The doctor chuckled. “Oh, there’s no lack of recombination. A Xyrillian female mates with many different extra-clan males during her egg cycle.”

“Just figures that I missed the good part,” Trip groused.

T’Pol shot him a reproving look. He scowled right back at her.

“Will the child be confused the rest of her life?” Ah’len asked the doctor anxiously.

“Her name’s Laney,” Trip said. “I mean, Ah’lane. I tried to keep it related it to you somehow.”

Ah’len and the doctor exchanged looks.

“What?” Trip said. He was getting really tired of unpleasant revelations.

“On Thera, a ‘lane’ is a large, squat fruit,” the doctor said.

“Indeed,” T’Pol said. “And do you also use this term as an endearment for babies?

“No,” Ah’len said. “We use it as a synonym for ‘large and squat’. It would be considered rather cruel. We will have to choose something more appropriate.”

“Though she is quite a plump little baby,” the doctor observed. “Apparently you have been feeding her quite well.”

Trip couldn’t take any more of this. “Are you saying I’ve made her fat? Do you people think I’ve done anything right?”

“I didn’t say she was fat,” the doctor said quickly. “Just a little plump.”

T’Pol’s voice betrayed a hint of impatience. “I assure you that by both human and Vulcan standards Commander Tucker has been an exemplary parent. You could not have asked for a more attentive caregiver.”

Trip gave a little sigh. He could just kiss T’Pol for saying that.

“Oh, it’s clear he’s performed surprisingly well,” the doctor said, scanning Laney with a small, hand-held device. “She is in extremely good health, and she has clearly formed a strong attachment. I’m sure it will be relatively easy to transition her to a normal attachment to her mother. No one need ever know her first month was so ... exotic.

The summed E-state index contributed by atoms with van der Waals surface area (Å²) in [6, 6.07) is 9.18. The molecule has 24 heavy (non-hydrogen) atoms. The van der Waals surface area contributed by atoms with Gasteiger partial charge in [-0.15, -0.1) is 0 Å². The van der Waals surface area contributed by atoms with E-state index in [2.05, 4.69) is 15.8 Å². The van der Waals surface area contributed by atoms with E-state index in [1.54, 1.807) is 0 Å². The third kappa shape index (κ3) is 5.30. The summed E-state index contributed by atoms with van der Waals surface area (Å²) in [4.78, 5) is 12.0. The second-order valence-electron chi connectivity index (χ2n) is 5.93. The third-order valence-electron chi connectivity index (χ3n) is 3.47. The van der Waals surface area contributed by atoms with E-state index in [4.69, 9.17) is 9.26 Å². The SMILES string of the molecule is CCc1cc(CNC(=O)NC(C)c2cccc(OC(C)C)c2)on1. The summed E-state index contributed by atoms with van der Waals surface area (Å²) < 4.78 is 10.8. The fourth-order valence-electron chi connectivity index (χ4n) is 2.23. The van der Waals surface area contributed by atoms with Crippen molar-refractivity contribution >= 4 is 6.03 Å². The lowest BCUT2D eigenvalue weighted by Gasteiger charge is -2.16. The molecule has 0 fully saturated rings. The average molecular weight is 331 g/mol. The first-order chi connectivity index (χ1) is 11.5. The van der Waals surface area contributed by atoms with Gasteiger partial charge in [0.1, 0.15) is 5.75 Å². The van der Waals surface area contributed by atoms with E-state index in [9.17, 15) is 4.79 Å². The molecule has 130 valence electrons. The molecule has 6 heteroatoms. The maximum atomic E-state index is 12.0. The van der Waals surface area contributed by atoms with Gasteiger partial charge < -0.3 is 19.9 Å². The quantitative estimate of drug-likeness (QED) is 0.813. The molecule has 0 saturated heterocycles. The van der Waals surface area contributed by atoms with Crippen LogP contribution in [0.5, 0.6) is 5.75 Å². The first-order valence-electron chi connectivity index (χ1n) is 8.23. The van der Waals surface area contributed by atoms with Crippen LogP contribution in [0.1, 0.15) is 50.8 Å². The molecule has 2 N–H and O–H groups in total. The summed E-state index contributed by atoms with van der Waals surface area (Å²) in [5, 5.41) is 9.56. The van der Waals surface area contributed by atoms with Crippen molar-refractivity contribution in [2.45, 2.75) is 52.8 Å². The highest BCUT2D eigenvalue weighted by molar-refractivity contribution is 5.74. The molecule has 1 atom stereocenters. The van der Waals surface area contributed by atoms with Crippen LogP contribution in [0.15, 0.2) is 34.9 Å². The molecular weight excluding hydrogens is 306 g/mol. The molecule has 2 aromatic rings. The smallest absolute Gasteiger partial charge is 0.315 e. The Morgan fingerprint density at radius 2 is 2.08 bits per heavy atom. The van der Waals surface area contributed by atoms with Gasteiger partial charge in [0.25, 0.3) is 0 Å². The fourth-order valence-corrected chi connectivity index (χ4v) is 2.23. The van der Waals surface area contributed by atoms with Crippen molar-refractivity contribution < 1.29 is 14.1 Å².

“And the sooner we accomplish this, the better,” Ah’len said. She gave the doctor a pleading look. “They are probably already wondering what’s wrong with her, that she was clinging to a man like that.”

Trip shook his head in disgust. “Did anyone ever tell you people you have some pretty sexist attitudes?”

“Commander,” T’Pol said quickly, “It is not our place to judge another species’ family systems or cultural mores.”

“It is when it concerns my daughter! How do I know she’s not better off just staying with me?”

Ah’len and the doctor looked shocked. T’Pol stood up a little straighter – probably wondering if he might be about to make a run for it.

Unfortunately, the hours of recompression involved didn’t exactly make that a realistic option. He’d known before he left Enterprise that there would be no going back for Laney. What he hadn’t been sure about was whether he would be going back himself.

But it was obvious there was no place for him here.

“Don’t worry,” he muttered. “I know it’s better for her to stay here with you.” He shot T’Pol a sullen look. Yes, he’d be a good little Starfleet officer . . . seeing as he had no choice anyway.

“Of course, I am entirely in your debt, Commander,” Ah’len said, perhaps realizing it was time for a little belated graciousness. “And I am extremely sorry about the inconvenience. I assure you, I had no idea this could happen between our two species.”

“I don’t need your apologies,” Trip said. “I just want what’s best for Laney.” With a pang, he corrected himself. “For your daughter.”

“As do we all,” the doctor said. “Let us discuss how best to achieve this.”

x x x

T’Pol guided Tucker back through the corridors of the ship behind Captain Tre’nal, moving quickly. She hoped that he could not hear Laney’s piercing screams as clearly as she could. He was crying so hard she suspected he couldn’t even see where he was going.

Laney had been happily playing a Xyrillian baby game with Ah’len when she realized her father was leaving. “Bye, sweetie, I love you,” he’d said, unsuccessfully choking back tears, and the baby had immediately started to wail.

“I’m so sorry,” Tre’nal said, as he opened the decompression chamber. “We certainly would never have wished to cause such pain.”

T’Pol just nodded grimly and pushed Tucker in before her, then waited while the door sealed behind them. It seemed to her the Xyrillians found it all too easy to apologize.